The people in this part of the country were so poor that a little scrap of something you would think was trash was important to them. They would want to loot the vehicle for the tires or some little metal door or a door handle or whatever. Anything had value.
So we would guard these vehicles and call Brown & Root, which is the main contractor we worked with, part of Halliburton, and ask them to send a recovery asset. We'd wait and wait and wait, standing between the crowd and the vehicle, very outnumbered, and luckily nobody ever got shot with real bullets, though we did have fake bullets that some people seemed to like to use a lot. I was always so worried that one day an Iraqi would bring their AK-47 and shoot at us. I was really surprised that never happened, because every single day we'd be in this situation, standing between them and something they needed.
And then, inevitably, after guarding the vehicle for two or three hours, we'd get a call saying [Brown & Root] didn't have anyone to send out for the vehicle, so just go ahead and leave it. After pretending that this was an important asset to us, that we were willing to shoot people to protect it, we'd just leave it ... or we'd burn it.
Indy: You burned vehicles?
KD: The theory was, if you let the Iraqis have it, then they'd just run off with any old vehicle; they'd think they could have any asset they saw. We just have to teach these people a lesson because they don't understand, they're less than us, they're not as smart as us.
It's hard to feel proud of your mission when your mission is to burn fuel, and they have to wait for fuel in a line miles long, all day, every day.
Once we burned produce on a flatbed truck. We burned food, we burned fuel. Once we burned a brand-new ambulance. We ran over bottles of water to destroy them so that the Iraqi people couldn't have them.
It's not that the people in my unit were going, "Hey, great! Let's burn some more fuel." We were so frustrated by what we were doing every day, but those were our orders.
The ambulance was on the back of a flatbed truck that was mired in the mud. We tried to get someone to come, but they didn't.
We burned it and completely destroyed it. And for the Iraqi people to see that every day, to see us wasting things of such value every day, it was so weird. I didn't want to even look at the Iraqi people. I felt so absurd just being there.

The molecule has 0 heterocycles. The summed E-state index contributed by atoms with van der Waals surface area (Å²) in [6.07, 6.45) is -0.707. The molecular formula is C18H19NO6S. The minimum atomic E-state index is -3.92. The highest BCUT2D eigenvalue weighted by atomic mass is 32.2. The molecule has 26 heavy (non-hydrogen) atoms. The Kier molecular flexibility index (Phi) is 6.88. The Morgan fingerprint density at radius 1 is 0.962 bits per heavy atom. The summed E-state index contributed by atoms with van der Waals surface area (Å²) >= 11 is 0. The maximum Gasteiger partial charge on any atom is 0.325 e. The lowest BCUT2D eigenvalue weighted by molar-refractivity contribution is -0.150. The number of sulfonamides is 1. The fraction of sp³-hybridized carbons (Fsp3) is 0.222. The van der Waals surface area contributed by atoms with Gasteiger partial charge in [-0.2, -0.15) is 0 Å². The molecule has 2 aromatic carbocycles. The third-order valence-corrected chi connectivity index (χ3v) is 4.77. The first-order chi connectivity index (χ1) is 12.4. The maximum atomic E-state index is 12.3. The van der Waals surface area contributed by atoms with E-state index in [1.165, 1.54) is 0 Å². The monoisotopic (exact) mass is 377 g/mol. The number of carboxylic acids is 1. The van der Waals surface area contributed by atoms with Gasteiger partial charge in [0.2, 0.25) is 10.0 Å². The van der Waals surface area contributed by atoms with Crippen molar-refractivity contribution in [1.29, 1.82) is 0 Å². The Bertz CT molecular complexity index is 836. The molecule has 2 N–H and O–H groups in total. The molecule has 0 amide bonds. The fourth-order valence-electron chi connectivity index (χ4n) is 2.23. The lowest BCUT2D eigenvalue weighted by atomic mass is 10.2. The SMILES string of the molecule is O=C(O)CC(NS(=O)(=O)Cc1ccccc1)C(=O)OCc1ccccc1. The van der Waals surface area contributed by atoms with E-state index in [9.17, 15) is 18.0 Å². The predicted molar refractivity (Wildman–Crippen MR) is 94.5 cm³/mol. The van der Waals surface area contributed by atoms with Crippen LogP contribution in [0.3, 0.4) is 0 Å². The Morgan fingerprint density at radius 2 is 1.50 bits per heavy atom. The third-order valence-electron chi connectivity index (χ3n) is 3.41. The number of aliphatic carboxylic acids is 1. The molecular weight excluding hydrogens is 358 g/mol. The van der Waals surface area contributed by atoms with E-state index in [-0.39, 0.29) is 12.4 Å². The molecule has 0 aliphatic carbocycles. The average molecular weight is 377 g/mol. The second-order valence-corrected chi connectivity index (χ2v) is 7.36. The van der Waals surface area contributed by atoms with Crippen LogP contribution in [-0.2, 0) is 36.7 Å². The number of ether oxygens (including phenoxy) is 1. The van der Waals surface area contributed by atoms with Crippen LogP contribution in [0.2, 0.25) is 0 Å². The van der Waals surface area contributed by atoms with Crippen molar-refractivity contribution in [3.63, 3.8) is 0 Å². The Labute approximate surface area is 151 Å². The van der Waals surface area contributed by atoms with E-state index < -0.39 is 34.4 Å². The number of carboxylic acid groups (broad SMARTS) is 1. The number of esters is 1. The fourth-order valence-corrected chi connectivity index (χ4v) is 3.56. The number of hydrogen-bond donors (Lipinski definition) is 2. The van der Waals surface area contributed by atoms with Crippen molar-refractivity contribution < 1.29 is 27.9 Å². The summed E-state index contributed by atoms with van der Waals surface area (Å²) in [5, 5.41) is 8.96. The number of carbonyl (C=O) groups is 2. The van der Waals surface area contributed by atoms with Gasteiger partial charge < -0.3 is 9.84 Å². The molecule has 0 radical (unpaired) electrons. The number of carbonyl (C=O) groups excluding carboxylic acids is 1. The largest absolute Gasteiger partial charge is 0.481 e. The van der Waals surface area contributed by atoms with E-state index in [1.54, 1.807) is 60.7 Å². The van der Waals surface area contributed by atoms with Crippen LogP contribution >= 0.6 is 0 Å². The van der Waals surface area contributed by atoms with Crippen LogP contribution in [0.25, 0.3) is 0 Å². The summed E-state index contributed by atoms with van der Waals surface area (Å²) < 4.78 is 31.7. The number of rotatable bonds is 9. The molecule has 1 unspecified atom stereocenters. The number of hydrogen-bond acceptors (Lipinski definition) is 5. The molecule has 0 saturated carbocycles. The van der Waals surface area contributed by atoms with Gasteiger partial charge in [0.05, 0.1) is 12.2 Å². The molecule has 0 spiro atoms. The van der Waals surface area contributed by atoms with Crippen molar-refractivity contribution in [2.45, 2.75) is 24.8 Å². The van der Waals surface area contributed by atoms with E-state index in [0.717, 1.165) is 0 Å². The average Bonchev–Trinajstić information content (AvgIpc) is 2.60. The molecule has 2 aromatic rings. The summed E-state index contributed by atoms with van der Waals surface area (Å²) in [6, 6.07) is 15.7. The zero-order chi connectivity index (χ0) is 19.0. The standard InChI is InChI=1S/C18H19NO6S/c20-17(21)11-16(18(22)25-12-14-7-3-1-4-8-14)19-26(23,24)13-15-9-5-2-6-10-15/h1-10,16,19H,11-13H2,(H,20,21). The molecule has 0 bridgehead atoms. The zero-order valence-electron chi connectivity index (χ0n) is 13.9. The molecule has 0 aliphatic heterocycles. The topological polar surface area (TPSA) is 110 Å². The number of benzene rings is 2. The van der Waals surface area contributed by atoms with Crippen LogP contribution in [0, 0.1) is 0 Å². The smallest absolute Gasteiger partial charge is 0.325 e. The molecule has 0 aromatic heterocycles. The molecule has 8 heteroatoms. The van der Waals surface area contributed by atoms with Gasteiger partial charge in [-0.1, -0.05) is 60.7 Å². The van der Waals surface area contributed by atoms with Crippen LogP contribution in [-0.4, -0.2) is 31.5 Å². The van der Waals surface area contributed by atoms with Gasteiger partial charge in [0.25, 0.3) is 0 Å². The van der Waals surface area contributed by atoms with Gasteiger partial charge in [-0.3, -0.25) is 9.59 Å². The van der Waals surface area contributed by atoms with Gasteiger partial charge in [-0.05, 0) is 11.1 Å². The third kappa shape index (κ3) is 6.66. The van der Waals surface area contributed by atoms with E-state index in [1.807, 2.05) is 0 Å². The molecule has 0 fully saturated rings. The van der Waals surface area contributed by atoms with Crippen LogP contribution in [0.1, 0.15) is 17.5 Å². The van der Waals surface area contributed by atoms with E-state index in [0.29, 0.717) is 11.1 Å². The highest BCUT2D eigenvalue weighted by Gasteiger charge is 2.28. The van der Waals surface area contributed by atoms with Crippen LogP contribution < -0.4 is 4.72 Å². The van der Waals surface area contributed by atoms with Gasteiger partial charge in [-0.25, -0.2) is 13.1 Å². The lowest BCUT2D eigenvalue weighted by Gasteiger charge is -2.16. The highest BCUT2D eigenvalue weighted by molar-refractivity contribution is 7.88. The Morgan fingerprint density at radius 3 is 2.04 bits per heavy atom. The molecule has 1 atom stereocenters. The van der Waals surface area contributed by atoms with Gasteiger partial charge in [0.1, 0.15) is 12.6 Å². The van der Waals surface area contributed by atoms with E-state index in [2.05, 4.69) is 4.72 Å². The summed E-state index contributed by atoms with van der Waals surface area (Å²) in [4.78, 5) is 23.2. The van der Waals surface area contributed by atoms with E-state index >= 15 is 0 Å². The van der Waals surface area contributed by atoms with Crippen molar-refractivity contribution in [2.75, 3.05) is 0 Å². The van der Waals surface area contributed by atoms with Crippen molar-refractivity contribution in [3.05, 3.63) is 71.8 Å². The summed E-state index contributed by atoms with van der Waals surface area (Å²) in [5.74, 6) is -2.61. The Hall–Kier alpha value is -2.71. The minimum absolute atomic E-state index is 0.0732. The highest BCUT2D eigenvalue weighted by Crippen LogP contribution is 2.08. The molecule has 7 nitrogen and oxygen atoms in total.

I thought, wow, this is really helping. I can throw some candy to your kid. That's about as much as I can help you.
Indy: And when you returned, how did you become mobilized in anti-war activity?
KD: I [was discharged] in August after I returned.
While I was in Iraq, I'd had the experience of just doing this stuff day in and day out, and feeling that it was so meaningless. Then, finding out more through reading about our foreign policy, after being in the middle of it, I thought I needed to get involved.
I got back home and I did a few things locally with the Kerry campaign through moveon.org. But it wasn't until July that I became deeply involved. I went to the national Veterans for Peace convention in Boston that took place just before the Democratic convention, and that's when we announced the formation of Iraq Veterans Against the War.
It seemed that after we did that, people began to take notice that, hey, it's not just crazy leftists who are against this war -- it's also the veterans who are returning.
In the year since then, I've been getting more involved, speaking to different groups about my experience.
Indy: What's available for vets who've returned from Iraq and need help?
KD: One of the other things that some of us have started is called Vets4Vets. It's an Iraq veterans support group, for those who come back, so they have a space to talk about their experience. In Colorado Springs, we have one of the most successful chapters. We meet every Tuesday at 6:30 at the Unitarian church on Tejon Street.